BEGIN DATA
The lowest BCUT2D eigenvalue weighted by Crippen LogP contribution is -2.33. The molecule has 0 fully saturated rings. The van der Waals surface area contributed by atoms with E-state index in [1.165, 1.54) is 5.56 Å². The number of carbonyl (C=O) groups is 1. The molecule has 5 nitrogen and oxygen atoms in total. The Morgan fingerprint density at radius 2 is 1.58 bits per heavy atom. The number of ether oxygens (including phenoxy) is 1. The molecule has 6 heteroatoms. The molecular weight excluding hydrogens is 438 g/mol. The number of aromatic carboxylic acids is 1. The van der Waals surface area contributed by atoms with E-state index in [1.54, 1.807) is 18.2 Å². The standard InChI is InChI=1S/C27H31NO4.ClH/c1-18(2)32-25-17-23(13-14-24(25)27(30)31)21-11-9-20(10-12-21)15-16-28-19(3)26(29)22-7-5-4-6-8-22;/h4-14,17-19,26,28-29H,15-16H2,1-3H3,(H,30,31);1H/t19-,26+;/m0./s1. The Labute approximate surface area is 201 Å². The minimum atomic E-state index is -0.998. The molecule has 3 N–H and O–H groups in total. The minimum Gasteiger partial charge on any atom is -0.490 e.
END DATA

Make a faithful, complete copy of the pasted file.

The lowest BCUT2D eigenvalue weighted by Crippen LogP contribution is -2.33. The molecule has 0 fully saturated rings. The van der Waals surface area contributed by atoms with E-state index in [1.165, 1.54) is 5.56 Å². The number of carbonyl (C=O) groups is 1. The molecule has 5 nitrogen and oxygen atoms in total. The Morgan fingerprint density at radius 2 is 1.58 bits per heavy atom. The number of ether oxygens (including phenoxy) is 1. The molecule has 6 heteroatoms. The molecular weight excluding hydrogens is 438 g/mol. The number of aromatic carboxylic acids is 1. The van der Waals surface area contributed by atoms with E-state index in [1.54, 1.807) is 18.2 Å². The standard InChI is InChI=1S/C27H31NO4.ClH/c1-18(2)32-25-17-23(13-14-24(25)27(30)31)21-11-9-20(10-12-21)15-16-28-19(3)26(29)22-7-5-4-6-8-22;/h4-14,17-19,26,28-29H,15-16H2,1-3H3,(H,30,31);1H/t19-,26+;/m0./s1. The Labute approximate surface area is 201 Å². The minimum atomic E-state index is -0.998. The molecule has 3 N–H and O–H groups in total. The minimum Gasteiger partial charge on any atom is -0.490 e.